Some folks believe that problems need to be massive to warrant a trip to the therapist, or think that addressing smaller issues in therapy is a luxury for those who can afford the time and money to pursue it.* However, less disruptive problems may reasonably warrant a trip to a therapist. Here are a few reasons why:
First, "small" problems are often symptoms of a deeper underlying issue. For example, someone who has difficulty meeting people at work may benefit from exploring the root cause of this issue, such as a struggle with anxiety, low self-worth, or unrealistic expectations for yourself and others. Addressing root causes often improves not only the identified "small" problem itself, but other less visible issues and contribute to a greater sense of well being.
Second, these less intense problems can have a cumulative effect. They seem minor on their own, but as they repeat over and over for the rest of your life, they take a toll. As an example, improving your public speaking by going to a group like Toast Masters just for one speech seems like a lot of work unless we consider that all subsequent speeches--at weddings, at work, and parties--will also benefit. Improving your day just 1% may seem like a small thing, but improving each of the rest of your days 1% adds up to a monumental difference.
Third, therapy can be a helpful resource for anyone who wants to make positive changes in their life--regardless of how big or small those changes might seem. Whether you're dealing with a specific problem or just looking to improve your overall well-being, therapy can be a caring, safe environment in which you can express your thoughts and feelings, plan new ways of behaving, and relate to other people in a new way.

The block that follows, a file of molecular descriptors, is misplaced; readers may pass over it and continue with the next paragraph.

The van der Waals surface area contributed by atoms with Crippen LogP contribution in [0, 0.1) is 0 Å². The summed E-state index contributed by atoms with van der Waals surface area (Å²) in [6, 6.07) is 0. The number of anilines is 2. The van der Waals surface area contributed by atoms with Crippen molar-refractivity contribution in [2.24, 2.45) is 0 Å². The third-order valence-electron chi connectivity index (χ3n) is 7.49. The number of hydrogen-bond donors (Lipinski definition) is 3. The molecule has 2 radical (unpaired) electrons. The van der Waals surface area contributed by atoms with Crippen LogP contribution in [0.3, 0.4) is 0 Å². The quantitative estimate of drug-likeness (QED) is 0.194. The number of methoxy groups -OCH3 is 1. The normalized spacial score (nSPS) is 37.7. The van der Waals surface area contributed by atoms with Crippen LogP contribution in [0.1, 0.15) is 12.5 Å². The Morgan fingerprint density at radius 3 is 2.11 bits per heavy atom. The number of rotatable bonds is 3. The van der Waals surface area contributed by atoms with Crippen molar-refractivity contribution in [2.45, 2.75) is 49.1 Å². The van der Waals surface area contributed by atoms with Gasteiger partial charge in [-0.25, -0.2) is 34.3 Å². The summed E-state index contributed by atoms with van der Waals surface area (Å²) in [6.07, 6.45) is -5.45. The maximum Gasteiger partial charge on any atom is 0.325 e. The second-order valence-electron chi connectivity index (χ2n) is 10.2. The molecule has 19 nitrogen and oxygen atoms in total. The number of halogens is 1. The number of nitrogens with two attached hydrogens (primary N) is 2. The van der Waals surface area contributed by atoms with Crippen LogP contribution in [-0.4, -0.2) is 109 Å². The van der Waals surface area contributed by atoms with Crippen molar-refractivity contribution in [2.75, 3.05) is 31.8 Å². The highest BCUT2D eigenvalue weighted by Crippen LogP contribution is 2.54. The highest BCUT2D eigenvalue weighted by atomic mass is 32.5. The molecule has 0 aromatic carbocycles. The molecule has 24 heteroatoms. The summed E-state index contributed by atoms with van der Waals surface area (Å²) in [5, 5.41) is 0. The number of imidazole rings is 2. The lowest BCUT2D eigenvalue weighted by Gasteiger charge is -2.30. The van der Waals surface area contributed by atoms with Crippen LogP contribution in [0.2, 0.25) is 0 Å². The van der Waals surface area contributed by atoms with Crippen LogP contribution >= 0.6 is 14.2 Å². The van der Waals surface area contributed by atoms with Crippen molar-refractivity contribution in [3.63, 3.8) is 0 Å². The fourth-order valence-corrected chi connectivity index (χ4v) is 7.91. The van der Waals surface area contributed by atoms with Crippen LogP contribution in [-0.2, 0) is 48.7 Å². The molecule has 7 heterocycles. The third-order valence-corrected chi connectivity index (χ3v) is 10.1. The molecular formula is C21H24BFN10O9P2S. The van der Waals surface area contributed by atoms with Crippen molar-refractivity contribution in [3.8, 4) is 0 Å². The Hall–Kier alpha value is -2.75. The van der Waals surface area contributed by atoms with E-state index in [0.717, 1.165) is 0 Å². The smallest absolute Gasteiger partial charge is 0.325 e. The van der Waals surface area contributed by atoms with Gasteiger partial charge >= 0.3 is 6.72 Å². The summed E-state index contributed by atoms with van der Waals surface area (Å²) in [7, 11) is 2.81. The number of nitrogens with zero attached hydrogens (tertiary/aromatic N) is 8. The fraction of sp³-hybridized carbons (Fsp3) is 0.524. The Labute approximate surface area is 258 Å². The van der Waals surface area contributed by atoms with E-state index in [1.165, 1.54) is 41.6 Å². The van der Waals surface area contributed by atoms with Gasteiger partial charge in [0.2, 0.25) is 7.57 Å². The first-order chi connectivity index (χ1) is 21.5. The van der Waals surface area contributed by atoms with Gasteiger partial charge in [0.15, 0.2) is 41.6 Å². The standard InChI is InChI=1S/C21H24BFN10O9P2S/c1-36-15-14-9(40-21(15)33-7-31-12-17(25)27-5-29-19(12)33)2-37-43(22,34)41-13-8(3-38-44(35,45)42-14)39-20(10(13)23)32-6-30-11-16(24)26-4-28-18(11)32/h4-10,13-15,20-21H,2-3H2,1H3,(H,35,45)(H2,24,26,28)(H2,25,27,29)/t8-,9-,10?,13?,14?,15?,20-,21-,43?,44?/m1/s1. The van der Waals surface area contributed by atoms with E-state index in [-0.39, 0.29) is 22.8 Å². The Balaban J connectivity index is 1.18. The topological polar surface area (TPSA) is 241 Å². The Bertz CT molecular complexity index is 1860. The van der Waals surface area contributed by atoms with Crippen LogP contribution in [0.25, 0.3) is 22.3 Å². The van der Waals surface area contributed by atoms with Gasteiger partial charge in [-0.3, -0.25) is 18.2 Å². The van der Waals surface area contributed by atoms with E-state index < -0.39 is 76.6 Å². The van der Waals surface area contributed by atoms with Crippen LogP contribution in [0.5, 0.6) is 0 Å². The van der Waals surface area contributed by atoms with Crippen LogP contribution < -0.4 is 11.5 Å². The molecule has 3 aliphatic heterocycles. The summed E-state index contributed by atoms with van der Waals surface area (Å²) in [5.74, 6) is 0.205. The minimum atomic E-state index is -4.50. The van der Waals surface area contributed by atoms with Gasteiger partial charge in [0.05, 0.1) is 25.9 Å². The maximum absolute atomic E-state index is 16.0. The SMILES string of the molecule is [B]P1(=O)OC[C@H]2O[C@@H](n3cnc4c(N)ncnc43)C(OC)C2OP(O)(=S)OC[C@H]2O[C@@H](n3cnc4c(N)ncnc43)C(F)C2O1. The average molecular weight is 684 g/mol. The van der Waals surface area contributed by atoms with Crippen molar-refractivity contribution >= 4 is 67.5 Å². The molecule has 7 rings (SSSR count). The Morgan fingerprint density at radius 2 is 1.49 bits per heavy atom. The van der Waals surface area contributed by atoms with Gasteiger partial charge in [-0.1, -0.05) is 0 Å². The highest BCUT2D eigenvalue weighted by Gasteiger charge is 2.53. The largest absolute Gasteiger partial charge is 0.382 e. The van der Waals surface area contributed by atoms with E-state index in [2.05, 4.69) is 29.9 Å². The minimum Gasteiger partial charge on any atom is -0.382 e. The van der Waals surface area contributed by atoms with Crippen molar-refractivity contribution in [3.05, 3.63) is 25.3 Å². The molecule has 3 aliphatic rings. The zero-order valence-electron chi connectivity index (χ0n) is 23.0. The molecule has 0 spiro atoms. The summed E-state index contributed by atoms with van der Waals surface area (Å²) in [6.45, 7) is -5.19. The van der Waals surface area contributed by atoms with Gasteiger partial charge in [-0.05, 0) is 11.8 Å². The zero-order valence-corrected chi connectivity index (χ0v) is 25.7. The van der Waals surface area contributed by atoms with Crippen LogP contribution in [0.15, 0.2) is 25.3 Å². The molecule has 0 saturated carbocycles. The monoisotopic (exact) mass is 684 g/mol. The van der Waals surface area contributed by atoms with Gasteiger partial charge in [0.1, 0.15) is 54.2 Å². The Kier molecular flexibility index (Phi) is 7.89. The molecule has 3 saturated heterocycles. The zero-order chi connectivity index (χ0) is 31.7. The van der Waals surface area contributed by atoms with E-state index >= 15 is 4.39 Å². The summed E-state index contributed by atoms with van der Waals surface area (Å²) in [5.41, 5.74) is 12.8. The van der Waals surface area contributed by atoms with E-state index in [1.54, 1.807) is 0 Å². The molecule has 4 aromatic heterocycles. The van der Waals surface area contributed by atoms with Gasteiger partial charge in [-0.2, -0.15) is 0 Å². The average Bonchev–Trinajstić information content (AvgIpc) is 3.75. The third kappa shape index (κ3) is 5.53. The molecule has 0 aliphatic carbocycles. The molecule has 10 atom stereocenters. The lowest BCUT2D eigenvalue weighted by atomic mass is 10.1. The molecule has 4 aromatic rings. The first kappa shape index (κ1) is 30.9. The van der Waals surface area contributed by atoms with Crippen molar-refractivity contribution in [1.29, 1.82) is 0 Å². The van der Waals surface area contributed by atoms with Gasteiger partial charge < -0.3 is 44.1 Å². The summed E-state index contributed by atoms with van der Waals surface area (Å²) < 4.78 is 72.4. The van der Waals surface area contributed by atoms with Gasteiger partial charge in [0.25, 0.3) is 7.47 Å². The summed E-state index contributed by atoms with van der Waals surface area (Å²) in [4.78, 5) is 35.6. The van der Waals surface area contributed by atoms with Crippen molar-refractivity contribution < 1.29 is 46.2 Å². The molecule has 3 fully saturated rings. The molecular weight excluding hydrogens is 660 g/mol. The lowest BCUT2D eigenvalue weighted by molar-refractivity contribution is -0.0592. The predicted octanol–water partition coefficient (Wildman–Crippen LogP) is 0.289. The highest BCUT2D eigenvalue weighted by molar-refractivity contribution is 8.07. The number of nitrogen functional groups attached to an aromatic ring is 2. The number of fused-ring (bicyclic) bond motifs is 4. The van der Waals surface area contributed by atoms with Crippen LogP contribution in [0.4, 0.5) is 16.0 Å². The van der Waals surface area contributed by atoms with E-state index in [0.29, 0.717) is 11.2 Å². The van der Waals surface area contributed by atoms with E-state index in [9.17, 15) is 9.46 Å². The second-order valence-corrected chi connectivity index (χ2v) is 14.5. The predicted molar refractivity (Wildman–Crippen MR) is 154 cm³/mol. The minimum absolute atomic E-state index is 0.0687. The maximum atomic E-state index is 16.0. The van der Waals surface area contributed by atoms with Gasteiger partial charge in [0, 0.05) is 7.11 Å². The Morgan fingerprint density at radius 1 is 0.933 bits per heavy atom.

So, do your problems with living need to be wildly disruptive to go to a therapist? No.** In fact, your smaller issues may be evidence of a bigger underlying issue, may accumulate to make your life noticably worse in the longterm, and or could present a real opportunity for personal growth. So don't let a sense that your problems are "too small" prevent you from reaching out to a therapist.
*Of course, there is some truth in these stereotypes. Traumatic events or significant impairments in functioning often warrant a trip to therapy. And, those with resources may be able to entertain a lower threshold of when they feel it's time for therapy--access to services remains an issue for healthcare. I (and many other private practice therapists) maintain a caseload of pro bono services because of the belief that mental health should be available to everyone.
**It would be a fun plot twist if I had said "yes" though.